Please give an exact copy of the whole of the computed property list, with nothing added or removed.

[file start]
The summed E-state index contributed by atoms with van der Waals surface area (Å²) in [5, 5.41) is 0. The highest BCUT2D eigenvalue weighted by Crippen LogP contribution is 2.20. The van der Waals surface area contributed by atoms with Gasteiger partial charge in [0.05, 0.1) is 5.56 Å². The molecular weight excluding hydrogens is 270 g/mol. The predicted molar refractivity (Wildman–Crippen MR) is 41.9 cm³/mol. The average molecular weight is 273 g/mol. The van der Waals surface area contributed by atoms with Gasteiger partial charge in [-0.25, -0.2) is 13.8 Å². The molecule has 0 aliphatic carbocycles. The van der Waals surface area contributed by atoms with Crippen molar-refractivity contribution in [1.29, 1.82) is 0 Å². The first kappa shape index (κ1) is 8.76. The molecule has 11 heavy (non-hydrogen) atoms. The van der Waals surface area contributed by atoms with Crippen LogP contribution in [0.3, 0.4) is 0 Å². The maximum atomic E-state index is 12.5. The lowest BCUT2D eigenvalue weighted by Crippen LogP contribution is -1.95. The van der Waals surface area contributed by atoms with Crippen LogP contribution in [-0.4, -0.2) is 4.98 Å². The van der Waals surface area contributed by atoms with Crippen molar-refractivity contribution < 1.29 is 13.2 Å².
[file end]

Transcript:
The summed E-state index contributed by atoms with van der Waals surface area (Å²) in [5, 5.41) is 0. The highest BCUT2D eigenvalue weighted by Crippen LogP contribution is 2.20. The van der Waals surface area contributed by atoms with Gasteiger partial charge in [0.05, 0.1) is 5.56 Å². The molecular weight excluding hydrogens is 270 g/mol. The predicted molar refractivity (Wildman–Crippen MR) is 41.9 cm³/mol. The average molecular weight is 273 g/mol. The van der Waals surface area contributed by atoms with Gasteiger partial charge in [-0.25, -0.2) is 13.8 Å². The molecule has 0 aliphatic carbocycles. The van der Waals surface area contributed by atoms with Crippen molar-refractivity contribution in [1.29, 1.82) is 0 Å². The first kappa shape index (κ1) is 8.76. The molecule has 11 heavy (non-hydrogen) atoms. The van der Waals surface area contributed by atoms with Crippen LogP contribution in [0.3, 0.4) is 0 Å². The maximum atomic E-state index is 12.5. The lowest BCUT2D eigenvalue weighted by Crippen LogP contribution is -1.95. The van der Waals surface area contributed by atoms with Crippen LogP contribution in [-0.4, -0.2) is 4.98 Å². The van der Waals surface area contributed by atoms with Crippen molar-refractivity contribution < 1.29 is 13.2 Å².